It rarely sticks because a peloton not trying very hard is about as fast as someone doing a VO2max effort.
My speed during a one-lap TT of the course at 360 watts was about the same as the average speed of the race, I think.
 

Elzico2012

Maximum Pace
Jan 29, 2014
135
177
Try some move to enjoy your time.

I am not a sprinter, and if possible, when still in the bunch during short races, I try to launch some short attacks, or escape during the last lap, which is the only chance to make any result. It never works, I know it (lack of power), but I finish with the satisfaction to have raced (not a wheelsucking day) and enjoyed the time, which fulfill my soul.
 

OreoCookie

Maximum Pace
Dec 2, 2017
1,711
1,533
So the race is over, and I had a very good time. First, a big shoutout to @baribari, who was a great crit senpai and just cool to hang out with. While I was noodling to the event, he was already doing his first race, the TT. And then there is the awesomeness that are Japanese teams, our team boss even brought a kakigori machine and a generator. I haven’t done any racing outside of Japan, but I have a hard time believing you’d find that elsewhere. I love this country and the people who share this crazy hobby of ours.

Overall, I enjoyed the event very much. The atmosphere was much more relaxed than the JCBF events, nobody checked bikes (there is not big advantage to weight weenie bikes in a crit race anyway) and for my first crit race, I thought the course was perfect. Even though on a map it looks as if there are tons of twists and turns, you can take them at speed (I think if you were by yourself, you wouldn’t need the brakes except possibly at one point). The field was nicely sized, not the 100+ participants like in JCBF races, there were 26 in our category. The only fly in the ointment was the weather, it was the hottest day of the year so far with the proverbial Japanese humidity. My race was just after noon at 12:30, so pretty much at the temperature peak. (I think @baribari said we had 39 degrees. A few hours later we still had 34 degrees.) We saw two guys in their early 20s who suffered from a heat stroke and had to be taken to the hospital. Their race was just after ours, and they were cooked.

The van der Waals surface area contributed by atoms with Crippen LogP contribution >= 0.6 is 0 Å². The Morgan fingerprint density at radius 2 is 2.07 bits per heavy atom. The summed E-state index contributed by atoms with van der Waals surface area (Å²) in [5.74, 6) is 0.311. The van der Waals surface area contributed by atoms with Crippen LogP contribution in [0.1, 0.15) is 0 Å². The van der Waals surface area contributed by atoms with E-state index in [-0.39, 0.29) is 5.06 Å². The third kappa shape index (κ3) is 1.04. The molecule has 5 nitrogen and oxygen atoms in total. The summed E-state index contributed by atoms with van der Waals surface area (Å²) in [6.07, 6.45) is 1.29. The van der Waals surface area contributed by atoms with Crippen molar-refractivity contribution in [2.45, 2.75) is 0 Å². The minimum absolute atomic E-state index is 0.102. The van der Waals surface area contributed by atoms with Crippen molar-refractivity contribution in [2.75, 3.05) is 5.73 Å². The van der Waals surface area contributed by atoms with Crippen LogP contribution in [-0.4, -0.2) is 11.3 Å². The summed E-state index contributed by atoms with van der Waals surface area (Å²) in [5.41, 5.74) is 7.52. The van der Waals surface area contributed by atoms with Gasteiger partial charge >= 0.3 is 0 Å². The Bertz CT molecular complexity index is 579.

My goals for the race were: (1) Don’t crash. (2) Have fun. (This came courtesy of @baribari.) And (3) just try stuff.

The race itself went great. Predictably, it emphasized my relative strengths (raw power, sufficient endurance). I was quite slow at the start, but the field was small. It was surprisingly easy to take the corners at speed. I really love my new bike, it makes me happy every time I ride it and I trust it. I had two serious bumps where someone‘s front wheel kissed my rear wheel while cornering. Once my rear wheel skipped a beat, but everything was fine. Still, it just goes to show what a different animal a crit race is. I worked myself forward, and I was in the top 3 while crossing the line on three laps. I took myself out of contention for the preem in the third lap, because I didn’t want to enter into the small sprint while not understanding what was going on, what was normal and what isn’t. Still, people communicated the way I know from mountain biking (“to your left”, etc.), and which I hadn’t seen in the two road races. I thought that was cool. Everything was awesome and I think fitness-wise, I was up there. @baribari and I did some hard pulls and I don’t think there was anyone capable of getting away from the field that day in our group. I don’t think he’s nearly as slow as he’d like others to believe ;)

My race craft is still on Level 1. As soon as I crossed the finish line for the last lap (I was in the lead), I felt like I was swarmed by angry, crazy hornets and I couldn’t follow what was going on. It felt like people were taking more risks than I was comfortable with, and after half a lap, I decided to simply hang back in the pack and not do anything stupid (remembering goal 1). So I made 11th place. The placement is not essential for me, I think I did my job.